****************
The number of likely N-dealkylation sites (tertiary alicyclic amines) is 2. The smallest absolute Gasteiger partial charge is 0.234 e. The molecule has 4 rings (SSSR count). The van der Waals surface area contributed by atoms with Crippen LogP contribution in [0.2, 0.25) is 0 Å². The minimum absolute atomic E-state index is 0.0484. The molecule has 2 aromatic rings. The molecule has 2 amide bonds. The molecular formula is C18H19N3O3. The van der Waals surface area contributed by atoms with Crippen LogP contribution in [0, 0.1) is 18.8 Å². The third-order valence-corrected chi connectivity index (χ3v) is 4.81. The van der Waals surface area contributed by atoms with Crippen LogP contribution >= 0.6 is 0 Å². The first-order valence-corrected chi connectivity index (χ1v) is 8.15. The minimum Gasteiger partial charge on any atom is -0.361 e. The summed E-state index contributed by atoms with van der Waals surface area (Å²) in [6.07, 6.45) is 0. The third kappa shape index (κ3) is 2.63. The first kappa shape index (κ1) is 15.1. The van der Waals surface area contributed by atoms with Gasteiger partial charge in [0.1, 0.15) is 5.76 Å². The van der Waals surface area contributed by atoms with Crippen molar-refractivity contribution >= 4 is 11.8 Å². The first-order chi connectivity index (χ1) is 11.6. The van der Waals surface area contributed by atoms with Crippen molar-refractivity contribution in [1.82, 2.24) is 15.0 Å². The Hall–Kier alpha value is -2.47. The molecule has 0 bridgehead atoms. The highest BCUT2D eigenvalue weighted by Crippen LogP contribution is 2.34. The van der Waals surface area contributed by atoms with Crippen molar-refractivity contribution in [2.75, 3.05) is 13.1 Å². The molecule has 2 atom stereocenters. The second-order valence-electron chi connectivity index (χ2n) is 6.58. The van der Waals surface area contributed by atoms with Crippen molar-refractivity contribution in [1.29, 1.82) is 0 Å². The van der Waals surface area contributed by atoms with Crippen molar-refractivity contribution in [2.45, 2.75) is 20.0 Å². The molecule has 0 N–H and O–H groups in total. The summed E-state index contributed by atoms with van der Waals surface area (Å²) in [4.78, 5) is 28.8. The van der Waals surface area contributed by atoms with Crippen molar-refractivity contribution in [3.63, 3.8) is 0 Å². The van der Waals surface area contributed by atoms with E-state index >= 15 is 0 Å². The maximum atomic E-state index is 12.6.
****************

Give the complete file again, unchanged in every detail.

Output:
The number of likely N-dealkylation sites (tertiary alicyclic amines) is 2. The smallest absolute Gasteiger partial charge is 0.234 e. The molecule has 4 rings (SSSR count). The van der Waals surface area contributed by atoms with Crippen LogP contribution in [0.2, 0.25) is 0 Å². The minimum absolute atomic E-state index is 0.0484. The molecule has 2 aromatic rings. The molecule has 2 amide bonds. The molecular formula is C18H19N3O3. The van der Waals surface area contributed by atoms with Crippen LogP contribution in [0, 0.1) is 18.8 Å². The third-order valence-corrected chi connectivity index (χ3v) is 4.81. The van der Waals surface area contributed by atoms with Crippen LogP contribution >= 0.6 is 0 Å². The first-order valence-corrected chi connectivity index (χ1v) is 8.15. The minimum Gasteiger partial charge on any atom is -0.361 e. The summed E-state index contributed by atoms with van der Waals surface area (Å²) in [6.07, 6.45) is 0. The third kappa shape index (κ3) is 2.63. The first kappa shape index (κ1) is 15.1. The van der Waals surface area contributed by atoms with Gasteiger partial charge in [0.1, 0.15) is 5.76 Å². The van der Waals surface area contributed by atoms with Crippen molar-refractivity contribution >= 4 is 11.8 Å². The first-order chi connectivity index (χ1) is 11.6. The van der Waals surface area contributed by atoms with Crippen molar-refractivity contribution in [1.82, 2.24) is 15.0 Å². The Hall–Kier alpha value is -2.47. The molecule has 0 bridgehead atoms. The highest BCUT2D eigenvalue weighted by Crippen LogP contribution is 2.34. The van der Waals surface area contributed by atoms with Crippen molar-refractivity contribution in [2.75, 3.05) is 13.1 Å². The molecule has 2 atom stereocenters. The second-order valence-electron chi connectivity index (χ2n) is 6.58. The van der Waals surface area contributed by atoms with Crippen molar-refractivity contribution in [1.29, 1.82) is 0 Å². The van der Waals surface area contributed by atoms with Crippen molar-refractivity contribution in [2.45, 2.75) is 20.0 Å². The molecule has 0 N–H and O–H groups in total. The summed E-state index contributed by atoms with van der Waals surface area (Å²) in [4.78, 5) is 28.8. The van der Waals surface area contributed by atoms with Crippen molar-refractivity contribution in [3.63, 3.8) is 0 Å². The van der Waals surface area contributed by atoms with E-state index >= 15 is 0 Å². The maximum atomic E-state index is 12.6.